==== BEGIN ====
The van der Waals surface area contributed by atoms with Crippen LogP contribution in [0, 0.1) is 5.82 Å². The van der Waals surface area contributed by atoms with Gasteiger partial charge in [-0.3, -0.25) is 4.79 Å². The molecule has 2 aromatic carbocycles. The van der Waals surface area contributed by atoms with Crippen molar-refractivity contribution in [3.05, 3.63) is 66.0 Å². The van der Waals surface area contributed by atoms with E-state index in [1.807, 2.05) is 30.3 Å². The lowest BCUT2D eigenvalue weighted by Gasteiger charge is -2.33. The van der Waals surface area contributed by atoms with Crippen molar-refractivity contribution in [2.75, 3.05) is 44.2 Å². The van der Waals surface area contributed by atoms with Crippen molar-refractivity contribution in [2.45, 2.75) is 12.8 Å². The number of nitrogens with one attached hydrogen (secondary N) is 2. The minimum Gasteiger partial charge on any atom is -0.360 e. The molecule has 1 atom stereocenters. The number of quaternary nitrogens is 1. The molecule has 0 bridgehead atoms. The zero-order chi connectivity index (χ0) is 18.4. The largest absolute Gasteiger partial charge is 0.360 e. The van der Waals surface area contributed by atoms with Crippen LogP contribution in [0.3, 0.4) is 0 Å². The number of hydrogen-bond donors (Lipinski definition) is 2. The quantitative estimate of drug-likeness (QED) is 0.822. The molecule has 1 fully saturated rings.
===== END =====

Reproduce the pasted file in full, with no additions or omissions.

The van der Waals surface area contributed by atoms with Crippen LogP contribution in [0, 0.1) is 5.82 Å². The van der Waals surface area contributed by atoms with Gasteiger partial charge in [-0.3, -0.25) is 4.79 Å². The molecule has 2 aromatic carbocycles. The van der Waals surface area contributed by atoms with Crippen molar-refractivity contribution in [3.05, 3.63) is 66.0 Å². The van der Waals surface area contributed by atoms with E-state index in [1.807, 2.05) is 30.3 Å². The lowest BCUT2D eigenvalue weighted by Gasteiger charge is -2.33. The van der Waals surface area contributed by atoms with Crippen molar-refractivity contribution in [2.75, 3.05) is 44.2 Å². The van der Waals surface area contributed by atoms with Crippen molar-refractivity contribution in [2.45, 2.75) is 12.8 Å². The number of nitrogens with one attached hydrogen (secondary N) is 2. The minimum Gasteiger partial charge on any atom is -0.360 e. The molecule has 1 atom stereocenters. The number of quaternary nitrogens is 1. The molecule has 0 bridgehead atoms. The zero-order chi connectivity index (χ0) is 18.4. The largest absolute Gasteiger partial charge is 0.360 e. The van der Waals surface area contributed by atoms with Crippen LogP contribution in [0.3, 0.4) is 0 Å². The number of hydrogen-bond donors (Lipinski definition) is 2. The quantitative estimate of drug-likeness (QED) is 0.822. The molecule has 1 fully saturated rings.